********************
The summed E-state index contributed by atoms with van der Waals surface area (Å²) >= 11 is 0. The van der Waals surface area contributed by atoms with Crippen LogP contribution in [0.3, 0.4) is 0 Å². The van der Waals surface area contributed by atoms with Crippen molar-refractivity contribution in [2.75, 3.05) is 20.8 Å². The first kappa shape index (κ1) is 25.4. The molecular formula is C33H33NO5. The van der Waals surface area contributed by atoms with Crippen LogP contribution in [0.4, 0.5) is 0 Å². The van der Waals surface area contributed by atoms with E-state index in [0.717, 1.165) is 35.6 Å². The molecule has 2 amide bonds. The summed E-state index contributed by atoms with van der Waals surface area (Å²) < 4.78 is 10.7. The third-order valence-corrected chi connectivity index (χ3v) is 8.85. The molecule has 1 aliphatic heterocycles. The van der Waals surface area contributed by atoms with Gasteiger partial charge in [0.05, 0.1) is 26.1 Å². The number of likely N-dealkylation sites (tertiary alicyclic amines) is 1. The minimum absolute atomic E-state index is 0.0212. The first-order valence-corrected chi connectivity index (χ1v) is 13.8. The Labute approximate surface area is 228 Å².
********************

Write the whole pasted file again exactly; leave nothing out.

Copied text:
The summed E-state index contributed by atoms with van der Waals surface area (Å²) >= 11 is 0. The van der Waals surface area contributed by atoms with Crippen LogP contribution in [0.3, 0.4) is 0 Å². The van der Waals surface area contributed by atoms with Crippen molar-refractivity contribution in [2.75, 3.05) is 20.8 Å². The first kappa shape index (κ1) is 25.4. The molecular formula is C33H33NO5. The van der Waals surface area contributed by atoms with Crippen LogP contribution in [0.4, 0.5) is 0 Å². The van der Waals surface area contributed by atoms with E-state index in [0.717, 1.165) is 35.6 Å². The molecule has 2 amide bonds. The summed E-state index contributed by atoms with van der Waals surface area (Å²) < 4.78 is 10.7. The third-order valence-corrected chi connectivity index (χ3v) is 8.85. The molecule has 1 aliphatic heterocycles. The van der Waals surface area contributed by atoms with Gasteiger partial charge in [0.05, 0.1) is 26.1 Å². The number of likely N-dealkylation sites (tertiary alicyclic amines) is 1. The minimum absolute atomic E-state index is 0.0212. The first-order valence-corrected chi connectivity index (χ1v) is 13.8. The Labute approximate surface area is 228 Å².